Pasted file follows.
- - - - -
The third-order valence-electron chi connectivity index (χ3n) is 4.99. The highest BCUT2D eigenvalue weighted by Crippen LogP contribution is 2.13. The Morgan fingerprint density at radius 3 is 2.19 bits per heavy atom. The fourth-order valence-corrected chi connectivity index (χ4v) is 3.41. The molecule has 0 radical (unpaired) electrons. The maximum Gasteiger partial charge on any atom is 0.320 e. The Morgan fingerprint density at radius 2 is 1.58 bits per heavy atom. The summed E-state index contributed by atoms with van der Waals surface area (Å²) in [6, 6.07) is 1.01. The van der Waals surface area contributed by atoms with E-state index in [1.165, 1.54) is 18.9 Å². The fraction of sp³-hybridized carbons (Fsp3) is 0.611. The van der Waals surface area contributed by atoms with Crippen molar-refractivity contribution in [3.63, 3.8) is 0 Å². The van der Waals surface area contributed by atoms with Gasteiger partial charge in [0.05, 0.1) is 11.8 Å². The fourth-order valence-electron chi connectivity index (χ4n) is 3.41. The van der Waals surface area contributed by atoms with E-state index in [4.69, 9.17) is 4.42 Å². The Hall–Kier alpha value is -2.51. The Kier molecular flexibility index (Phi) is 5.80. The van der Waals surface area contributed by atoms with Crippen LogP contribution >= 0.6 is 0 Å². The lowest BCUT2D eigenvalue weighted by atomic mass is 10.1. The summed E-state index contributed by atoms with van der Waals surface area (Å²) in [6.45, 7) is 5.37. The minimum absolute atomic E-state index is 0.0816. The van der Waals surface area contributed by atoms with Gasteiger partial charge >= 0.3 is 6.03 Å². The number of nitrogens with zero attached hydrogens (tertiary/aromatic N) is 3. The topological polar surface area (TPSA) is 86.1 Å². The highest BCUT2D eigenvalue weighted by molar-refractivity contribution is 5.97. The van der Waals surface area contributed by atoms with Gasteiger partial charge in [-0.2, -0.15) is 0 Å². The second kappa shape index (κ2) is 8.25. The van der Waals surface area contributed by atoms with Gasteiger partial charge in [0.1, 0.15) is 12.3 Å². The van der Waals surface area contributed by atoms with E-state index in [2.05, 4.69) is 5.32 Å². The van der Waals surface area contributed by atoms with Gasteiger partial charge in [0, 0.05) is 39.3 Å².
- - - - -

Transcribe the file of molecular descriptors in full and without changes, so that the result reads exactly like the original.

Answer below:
The third-order valence-electron chi connectivity index (χ3n) is 4.99. The highest BCUT2D eigenvalue weighted by Crippen LogP contribution is 2.13. The Morgan fingerprint density at radius 3 is 2.19 bits per heavy atom. The fourth-order valence-corrected chi connectivity index (χ4v) is 3.41. The molecule has 0 radical (unpaired) electrons. The maximum Gasteiger partial charge on any atom is 0.320 e. The Morgan fingerprint density at radius 2 is 1.58 bits per heavy atom. The summed E-state index contributed by atoms with van der Waals surface area (Å²) in [6, 6.07) is 1.01. The van der Waals surface area contributed by atoms with E-state index in [1.165, 1.54) is 18.9 Å². The fraction of sp³-hybridized carbons (Fsp3) is 0.611. The van der Waals surface area contributed by atoms with Crippen molar-refractivity contribution in [3.63, 3.8) is 0 Å². The van der Waals surface area contributed by atoms with Gasteiger partial charge in [0.05, 0.1) is 11.8 Å². The fourth-order valence-electron chi connectivity index (χ4n) is 3.41. The van der Waals surface area contributed by atoms with E-state index in [4.69, 9.17) is 4.42 Å². The Hall–Kier alpha value is -2.51. The Kier molecular flexibility index (Phi) is 5.80. The van der Waals surface area contributed by atoms with Crippen LogP contribution >= 0.6 is 0 Å². The lowest BCUT2D eigenvalue weighted by atomic mass is 10.1. The summed E-state index contributed by atoms with van der Waals surface area (Å²) in [6.45, 7) is 5.37. The minimum absolute atomic E-state index is 0.0816. The van der Waals surface area contributed by atoms with Gasteiger partial charge >= 0.3 is 6.03 Å². The number of nitrogens with zero attached hydrogens (tertiary/aromatic N) is 3. The topological polar surface area (TPSA) is 86.1 Å². The highest BCUT2D eigenvalue weighted by molar-refractivity contribution is 5.97. The van der Waals surface area contributed by atoms with Gasteiger partial charge in [-0.2, -0.15) is 0 Å². The second kappa shape index (κ2) is 8.25. The van der Waals surface area contributed by atoms with Gasteiger partial charge in [0.1, 0.15) is 12.3 Å². The van der Waals surface area contributed by atoms with E-state index in [2.05, 4.69) is 5.32 Å². The van der Waals surface area contributed by atoms with Gasteiger partial charge in [0, 0.05) is 39.3 Å².